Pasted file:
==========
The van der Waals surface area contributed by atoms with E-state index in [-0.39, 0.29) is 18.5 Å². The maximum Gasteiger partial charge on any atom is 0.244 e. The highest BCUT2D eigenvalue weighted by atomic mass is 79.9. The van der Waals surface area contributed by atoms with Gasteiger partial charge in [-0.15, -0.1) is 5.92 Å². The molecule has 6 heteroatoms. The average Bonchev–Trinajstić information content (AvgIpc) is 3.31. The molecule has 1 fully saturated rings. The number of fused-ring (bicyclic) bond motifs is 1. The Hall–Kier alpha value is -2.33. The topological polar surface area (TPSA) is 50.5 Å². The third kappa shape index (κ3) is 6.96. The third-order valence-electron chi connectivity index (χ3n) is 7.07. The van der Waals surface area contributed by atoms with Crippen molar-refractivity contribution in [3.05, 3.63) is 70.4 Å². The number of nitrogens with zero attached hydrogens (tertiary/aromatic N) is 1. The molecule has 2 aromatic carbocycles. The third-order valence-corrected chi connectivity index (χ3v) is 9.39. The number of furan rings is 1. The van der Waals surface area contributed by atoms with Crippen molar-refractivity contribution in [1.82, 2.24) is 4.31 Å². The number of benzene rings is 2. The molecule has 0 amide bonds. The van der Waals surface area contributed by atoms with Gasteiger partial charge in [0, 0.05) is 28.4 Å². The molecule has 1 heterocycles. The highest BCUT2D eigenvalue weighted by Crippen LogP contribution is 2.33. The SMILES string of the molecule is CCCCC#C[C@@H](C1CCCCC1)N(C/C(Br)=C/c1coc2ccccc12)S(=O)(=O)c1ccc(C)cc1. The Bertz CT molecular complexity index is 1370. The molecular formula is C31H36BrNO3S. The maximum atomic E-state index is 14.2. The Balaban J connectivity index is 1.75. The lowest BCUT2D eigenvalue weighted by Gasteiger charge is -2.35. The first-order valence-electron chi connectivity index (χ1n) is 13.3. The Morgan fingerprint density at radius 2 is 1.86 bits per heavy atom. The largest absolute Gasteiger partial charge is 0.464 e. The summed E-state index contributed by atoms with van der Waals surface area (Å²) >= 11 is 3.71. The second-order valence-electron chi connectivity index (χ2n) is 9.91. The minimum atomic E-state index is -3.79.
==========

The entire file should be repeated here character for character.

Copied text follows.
The van der Waals surface area contributed by atoms with E-state index in [-0.39, 0.29) is 18.5 Å². The maximum Gasteiger partial charge on any atom is 0.244 e. The highest BCUT2D eigenvalue weighted by atomic mass is 79.9. The van der Waals surface area contributed by atoms with Gasteiger partial charge in [-0.15, -0.1) is 5.92 Å². The molecule has 6 heteroatoms. The average Bonchev–Trinajstić information content (AvgIpc) is 3.31. The molecule has 1 fully saturated rings. The number of fused-ring (bicyclic) bond motifs is 1. The Hall–Kier alpha value is -2.33. The topological polar surface area (TPSA) is 50.5 Å². The third kappa shape index (κ3) is 6.96. The third-order valence-electron chi connectivity index (χ3n) is 7.07. The van der Waals surface area contributed by atoms with Crippen molar-refractivity contribution in [3.05, 3.63) is 70.4 Å². The number of nitrogens with zero attached hydrogens (tertiary/aromatic N) is 1. The molecule has 2 aromatic carbocycles. The third-order valence-corrected chi connectivity index (χ3v) is 9.39. The number of furan rings is 1. The van der Waals surface area contributed by atoms with Crippen molar-refractivity contribution in [1.82, 2.24) is 4.31 Å². The number of benzene rings is 2. The molecule has 0 amide bonds. The van der Waals surface area contributed by atoms with Gasteiger partial charge in [0, 0.05) is 28.4 Å². The molecule has 1 heterocycles. The highest BCUT2D eigenvalue weighted by Crippen LogP contribution is 2.33. The SMILES string of the molecule is CCCCC#C[C@@H](C1CCCCC1)N(C/C(Br)=C/c1coc2ccccc12)S(=O)(=O)c1ccc(C)cc1. The Bertz CT molecular complexity index is 1370. The molecular formula is C31H36BrNO3S. The maximum atomic E-state index is 14.2. The Balaban J connectivity index is 1.75. The lowest BCUT2D eigenvalue weighted by Gasteiger charge is -2.35. The first-order valence-electron chi connectivity index (χ1n) is 13.3. The Morgan fingerprint density at radius 2 is 1.86 bits per heavy atom. The largest absolute Gasteiger partial charge is 0.464 e. The summed E-state index contributed by atoms with van der Waals surface area (Å²) >= 11 is 3.71. The second-order valence-electron chi connectivity index (χ2n) is 9.91. The minimum atomic E-state index is -3.79.